Thursday, September 13, 2007

How the U.S. see Japan's role as an ally

"Japans reliability as an ally" would also be questioned if the anti-terror law was not renewed, warned Michael Green and Kurt Campbell, Asian experts who had served in the Republican and Democratic administrations respectively.

The point is what will happen if it is not renewed.

But some experts believe the US-Japan alliance is rock solid and cannot be shaken by a single issue.

"Japan's retreating from a mission like that will be very unfortunate, sends a bad signal and certainly be a disappointment to the US but with continued engagement between the close allies, I think they will find a way to move ahead," said Nicholas Szechenyi of the Washington-based Center for Strategic and International Studies.

"My sense is that Japan in the long run will continue to maintain its leadership role," he said.

Bruce Klingner, a Northeast Asian expert at the conservative Heritage Foundation in Washington, cautioned against using Japan's military mission in Afghanistan as the sole benchmark to gauge bilateral ties.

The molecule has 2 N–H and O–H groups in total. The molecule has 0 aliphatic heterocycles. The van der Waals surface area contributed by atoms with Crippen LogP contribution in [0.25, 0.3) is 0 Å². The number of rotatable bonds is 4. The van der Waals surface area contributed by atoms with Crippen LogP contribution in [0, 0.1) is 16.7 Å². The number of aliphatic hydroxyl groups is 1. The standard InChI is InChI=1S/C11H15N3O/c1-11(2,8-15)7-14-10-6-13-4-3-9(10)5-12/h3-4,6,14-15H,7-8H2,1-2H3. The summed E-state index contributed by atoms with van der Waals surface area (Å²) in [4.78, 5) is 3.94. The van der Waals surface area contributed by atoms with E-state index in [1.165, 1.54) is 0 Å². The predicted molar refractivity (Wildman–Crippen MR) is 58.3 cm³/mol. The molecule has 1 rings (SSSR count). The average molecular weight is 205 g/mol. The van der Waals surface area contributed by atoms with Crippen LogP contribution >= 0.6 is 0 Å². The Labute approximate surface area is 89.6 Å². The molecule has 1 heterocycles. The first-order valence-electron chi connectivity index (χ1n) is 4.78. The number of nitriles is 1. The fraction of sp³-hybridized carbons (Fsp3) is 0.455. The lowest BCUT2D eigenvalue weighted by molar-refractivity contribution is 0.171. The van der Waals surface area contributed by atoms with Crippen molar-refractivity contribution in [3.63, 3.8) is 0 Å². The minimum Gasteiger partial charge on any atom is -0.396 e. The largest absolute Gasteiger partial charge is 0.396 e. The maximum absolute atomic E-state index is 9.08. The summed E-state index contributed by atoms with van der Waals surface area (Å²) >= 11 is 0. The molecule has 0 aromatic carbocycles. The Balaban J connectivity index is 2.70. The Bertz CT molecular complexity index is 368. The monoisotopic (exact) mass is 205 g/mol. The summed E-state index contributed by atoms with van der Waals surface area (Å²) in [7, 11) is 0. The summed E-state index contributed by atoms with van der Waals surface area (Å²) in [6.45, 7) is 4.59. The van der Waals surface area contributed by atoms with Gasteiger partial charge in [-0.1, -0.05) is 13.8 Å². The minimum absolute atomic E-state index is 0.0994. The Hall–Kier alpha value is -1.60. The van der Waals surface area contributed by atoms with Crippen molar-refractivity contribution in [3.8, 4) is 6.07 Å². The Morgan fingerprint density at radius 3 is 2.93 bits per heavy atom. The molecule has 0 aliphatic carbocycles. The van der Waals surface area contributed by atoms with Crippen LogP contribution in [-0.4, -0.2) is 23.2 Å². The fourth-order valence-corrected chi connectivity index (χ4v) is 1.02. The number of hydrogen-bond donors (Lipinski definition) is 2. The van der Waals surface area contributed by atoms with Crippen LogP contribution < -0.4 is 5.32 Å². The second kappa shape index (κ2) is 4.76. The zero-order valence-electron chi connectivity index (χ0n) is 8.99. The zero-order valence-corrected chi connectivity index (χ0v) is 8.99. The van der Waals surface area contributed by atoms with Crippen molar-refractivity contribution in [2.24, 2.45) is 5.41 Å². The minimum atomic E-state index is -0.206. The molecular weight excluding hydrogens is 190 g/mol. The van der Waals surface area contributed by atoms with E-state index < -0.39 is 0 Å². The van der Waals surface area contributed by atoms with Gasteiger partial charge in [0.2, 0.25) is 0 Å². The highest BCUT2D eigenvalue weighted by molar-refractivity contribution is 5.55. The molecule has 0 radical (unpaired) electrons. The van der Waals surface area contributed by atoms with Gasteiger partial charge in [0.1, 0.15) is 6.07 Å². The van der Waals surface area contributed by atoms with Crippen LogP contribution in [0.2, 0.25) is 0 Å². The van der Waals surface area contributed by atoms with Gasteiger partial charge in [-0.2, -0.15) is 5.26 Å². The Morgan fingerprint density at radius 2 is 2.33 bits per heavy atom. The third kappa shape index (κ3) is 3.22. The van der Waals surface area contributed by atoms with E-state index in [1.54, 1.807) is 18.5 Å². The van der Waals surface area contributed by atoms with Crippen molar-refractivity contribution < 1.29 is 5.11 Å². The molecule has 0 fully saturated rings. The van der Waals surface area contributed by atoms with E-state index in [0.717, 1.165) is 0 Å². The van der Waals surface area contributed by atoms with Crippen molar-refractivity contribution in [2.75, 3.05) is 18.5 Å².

"Although it certainly is an important test, I think if the US places too great an emphasis on it, given the DPJ's opposition, that overemphasis may hurt the relationship more than the legislation itself," he said.

"Washington needs to be cognizant of the new political paradigm in Japan and realize that securing a victory in renewing the legislation may come at a cost of straining relations with Japan," Klingner warned.

P. Parameswaran Thu Sep 13,

I am inclined to think that the U.S. consider Japan an essential ally in the East Asia.

No comments: